Thursday, June 26, 2014

The Fault in Our Stars Movie Review

From the writers of (500) Days of Summer I expected much better in a romance film involving two teenage cancer patients. The Fault in Our Stars, directed by Josh Boone, is not cloying or mawkish, but it is oh so precious – relentlessly so. It is constantly aware of how perfect a movie it’s so desperately trying to be. I can even sort of tell from this movie that the source novel is likely similarly insistent on its sense of perfection in its characters and plotting.

The story is narrated by Hazel (Shailene Woodley), a seventeen-year old with stage four cancer that has left her with a lung ailment that demands twenty-four hour attention from an oxygen tank. Woodley is a talented actress whom I have greatly admired and here she really holds the movie together. Without her performance, exuding youth along with naturalism and a realistic outlook on her situation that you wouldn’t expect from a girl her age, the movie doesn’t work. But Marc Webb’s and Scott Neustadter’s screenplay pushes too hard on those buttons that make Hazel seem too intelligent, too over it, too cynical to go in for the platitudes and clich├ęs associated with her disease.


She reluctantly attends a support group meeting held in a church basement and hosted by a devout Jesus lover where she meets Augustus (Ansel Elgort), an eighteen-year old who’s already lost his leg to the disease and has little interest in the group apart from supporting his friend Isaac (Nat Wolff). Augustus ogles Hazel from across the room, announces he fears oblivion and not being remembered for anything and then Hazel gives him a silly dressing down about how all of humanity will cease to exist anyway so there’s no sense in wasting time on such a silly old fear. They have repartee! After a meet-cute!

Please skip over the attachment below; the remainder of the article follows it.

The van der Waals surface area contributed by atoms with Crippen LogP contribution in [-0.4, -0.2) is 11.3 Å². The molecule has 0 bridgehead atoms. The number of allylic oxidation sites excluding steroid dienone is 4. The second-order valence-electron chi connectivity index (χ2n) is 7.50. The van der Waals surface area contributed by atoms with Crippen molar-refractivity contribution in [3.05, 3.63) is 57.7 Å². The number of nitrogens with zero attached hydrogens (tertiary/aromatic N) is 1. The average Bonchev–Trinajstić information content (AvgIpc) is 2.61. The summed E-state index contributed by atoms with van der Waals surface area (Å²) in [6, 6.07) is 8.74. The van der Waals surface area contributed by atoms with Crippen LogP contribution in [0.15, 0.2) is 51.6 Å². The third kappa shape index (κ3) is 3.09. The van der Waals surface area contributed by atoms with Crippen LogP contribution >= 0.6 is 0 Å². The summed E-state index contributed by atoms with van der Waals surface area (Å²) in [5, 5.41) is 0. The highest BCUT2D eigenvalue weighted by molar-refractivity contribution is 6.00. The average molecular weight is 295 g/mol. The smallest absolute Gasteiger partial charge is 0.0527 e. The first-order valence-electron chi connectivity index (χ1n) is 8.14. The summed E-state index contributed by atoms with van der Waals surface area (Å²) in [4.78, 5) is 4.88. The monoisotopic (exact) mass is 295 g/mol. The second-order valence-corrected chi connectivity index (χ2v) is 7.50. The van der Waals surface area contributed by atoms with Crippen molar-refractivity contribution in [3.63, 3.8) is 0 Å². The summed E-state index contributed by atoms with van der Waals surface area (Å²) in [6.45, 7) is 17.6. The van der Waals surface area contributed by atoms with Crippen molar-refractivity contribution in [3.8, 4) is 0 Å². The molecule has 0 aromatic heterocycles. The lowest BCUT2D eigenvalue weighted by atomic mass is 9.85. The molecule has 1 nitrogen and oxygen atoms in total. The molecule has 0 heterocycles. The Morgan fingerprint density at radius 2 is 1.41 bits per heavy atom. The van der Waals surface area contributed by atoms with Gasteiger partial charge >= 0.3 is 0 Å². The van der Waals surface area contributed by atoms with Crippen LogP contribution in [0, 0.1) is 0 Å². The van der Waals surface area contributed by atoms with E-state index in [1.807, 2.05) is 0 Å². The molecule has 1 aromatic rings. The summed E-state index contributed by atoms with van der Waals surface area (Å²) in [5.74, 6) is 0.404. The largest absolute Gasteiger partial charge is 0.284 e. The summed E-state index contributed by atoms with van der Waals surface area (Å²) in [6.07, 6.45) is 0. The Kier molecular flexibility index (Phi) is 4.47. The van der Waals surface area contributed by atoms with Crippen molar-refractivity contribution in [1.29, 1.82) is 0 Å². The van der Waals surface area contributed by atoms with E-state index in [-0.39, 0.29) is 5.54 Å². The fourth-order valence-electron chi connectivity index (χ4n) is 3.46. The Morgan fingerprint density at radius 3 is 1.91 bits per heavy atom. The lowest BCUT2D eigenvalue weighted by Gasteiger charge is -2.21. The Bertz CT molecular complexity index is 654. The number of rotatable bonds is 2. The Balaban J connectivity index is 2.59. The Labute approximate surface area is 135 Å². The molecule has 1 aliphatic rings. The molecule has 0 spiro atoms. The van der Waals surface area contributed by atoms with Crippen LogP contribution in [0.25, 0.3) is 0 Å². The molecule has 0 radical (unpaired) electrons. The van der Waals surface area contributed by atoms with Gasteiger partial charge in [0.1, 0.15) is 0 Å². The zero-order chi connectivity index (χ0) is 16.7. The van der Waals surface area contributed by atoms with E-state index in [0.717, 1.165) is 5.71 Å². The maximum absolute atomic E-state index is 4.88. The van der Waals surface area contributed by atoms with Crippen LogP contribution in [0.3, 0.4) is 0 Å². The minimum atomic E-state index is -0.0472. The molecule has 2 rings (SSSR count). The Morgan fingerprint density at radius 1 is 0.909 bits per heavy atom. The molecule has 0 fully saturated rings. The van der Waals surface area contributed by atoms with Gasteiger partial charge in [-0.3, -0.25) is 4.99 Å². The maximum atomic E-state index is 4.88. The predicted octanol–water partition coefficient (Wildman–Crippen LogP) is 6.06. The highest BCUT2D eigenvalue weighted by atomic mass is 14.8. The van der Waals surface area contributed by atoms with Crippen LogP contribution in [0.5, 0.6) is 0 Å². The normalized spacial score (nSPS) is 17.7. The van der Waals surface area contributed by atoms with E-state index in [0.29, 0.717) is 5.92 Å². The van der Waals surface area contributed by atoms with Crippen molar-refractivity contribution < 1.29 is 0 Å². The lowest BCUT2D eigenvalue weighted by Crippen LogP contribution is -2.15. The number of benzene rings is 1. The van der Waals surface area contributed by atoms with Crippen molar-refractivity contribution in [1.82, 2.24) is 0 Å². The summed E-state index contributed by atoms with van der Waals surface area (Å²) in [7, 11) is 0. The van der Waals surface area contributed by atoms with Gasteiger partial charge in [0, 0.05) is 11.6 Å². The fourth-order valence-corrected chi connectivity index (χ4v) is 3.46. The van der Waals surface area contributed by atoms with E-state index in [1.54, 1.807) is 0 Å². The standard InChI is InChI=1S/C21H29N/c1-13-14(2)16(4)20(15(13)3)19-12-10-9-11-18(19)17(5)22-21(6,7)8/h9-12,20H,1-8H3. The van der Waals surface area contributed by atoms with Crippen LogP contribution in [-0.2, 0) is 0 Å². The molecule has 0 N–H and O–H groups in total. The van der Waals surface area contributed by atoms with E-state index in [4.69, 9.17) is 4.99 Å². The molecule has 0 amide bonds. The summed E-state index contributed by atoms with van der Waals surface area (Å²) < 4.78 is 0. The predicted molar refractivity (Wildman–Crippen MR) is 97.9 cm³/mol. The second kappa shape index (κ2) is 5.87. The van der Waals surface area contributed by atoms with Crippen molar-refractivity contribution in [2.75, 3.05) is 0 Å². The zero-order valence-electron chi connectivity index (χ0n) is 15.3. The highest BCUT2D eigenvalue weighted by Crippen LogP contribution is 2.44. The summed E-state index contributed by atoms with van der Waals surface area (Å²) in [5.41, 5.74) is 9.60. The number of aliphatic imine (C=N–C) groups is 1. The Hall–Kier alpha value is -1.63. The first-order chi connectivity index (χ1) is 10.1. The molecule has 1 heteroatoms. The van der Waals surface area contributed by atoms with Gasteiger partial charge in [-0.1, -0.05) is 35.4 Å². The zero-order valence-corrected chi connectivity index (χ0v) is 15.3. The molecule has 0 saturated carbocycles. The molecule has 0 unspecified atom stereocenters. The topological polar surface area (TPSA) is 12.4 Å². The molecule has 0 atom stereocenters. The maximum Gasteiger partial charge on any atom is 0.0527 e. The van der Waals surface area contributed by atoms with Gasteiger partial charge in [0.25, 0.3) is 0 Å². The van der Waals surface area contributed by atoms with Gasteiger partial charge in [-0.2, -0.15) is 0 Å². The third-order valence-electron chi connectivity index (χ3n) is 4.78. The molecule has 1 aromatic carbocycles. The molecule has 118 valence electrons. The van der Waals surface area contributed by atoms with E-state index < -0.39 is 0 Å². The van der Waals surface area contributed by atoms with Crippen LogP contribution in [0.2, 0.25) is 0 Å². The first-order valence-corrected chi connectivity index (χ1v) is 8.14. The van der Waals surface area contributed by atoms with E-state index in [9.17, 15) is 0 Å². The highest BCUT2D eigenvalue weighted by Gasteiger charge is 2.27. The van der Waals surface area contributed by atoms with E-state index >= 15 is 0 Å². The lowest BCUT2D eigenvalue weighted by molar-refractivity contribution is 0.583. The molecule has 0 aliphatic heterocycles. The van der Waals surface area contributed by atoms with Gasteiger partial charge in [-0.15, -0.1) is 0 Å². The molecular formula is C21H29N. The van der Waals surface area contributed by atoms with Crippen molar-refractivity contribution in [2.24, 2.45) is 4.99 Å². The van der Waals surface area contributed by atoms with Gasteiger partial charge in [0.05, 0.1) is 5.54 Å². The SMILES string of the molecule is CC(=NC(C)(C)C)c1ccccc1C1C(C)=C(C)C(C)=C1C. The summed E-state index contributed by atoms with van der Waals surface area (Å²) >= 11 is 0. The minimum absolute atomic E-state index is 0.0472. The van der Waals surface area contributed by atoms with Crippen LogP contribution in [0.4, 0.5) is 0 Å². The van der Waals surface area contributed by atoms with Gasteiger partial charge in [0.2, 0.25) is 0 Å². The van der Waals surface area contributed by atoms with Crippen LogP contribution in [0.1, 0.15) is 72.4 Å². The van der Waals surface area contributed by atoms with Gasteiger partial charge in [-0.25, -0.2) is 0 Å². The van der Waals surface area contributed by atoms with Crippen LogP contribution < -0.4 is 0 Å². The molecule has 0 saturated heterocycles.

The movie does pretty well by me right up until Augustus enters the picture. Then it just becomes too, too precious. The way he says he’s staring at her because she’s beautiful? Precious. That he insists on using her middle name and always calling her Hazel Grace? Precious. That they exchange favorite novels and discover they both really like her choice, a book about a young girl who dies of cancer? Precious. That Hazel demands to know what happens to other characters in the book (including the hamster!) after the main character dies? Fucking precious!

You see, Hazel isn’t satisfied with the abrupt ending of the story. Everyone else goes on after the death of a loved one. Hazel has parents, see? And some friends. And she wants to feel assured by some facile novel that they won’t just disappear when she’s gone? Why do they bother setting her up as so intelligent and mature only to give her such childish questions about a book? Surely this characterization starts with John Green’s novel, but Webb and Neustadter made the decision that she was worth adapting and then didn’t bother to give her more interesting opinions and questions.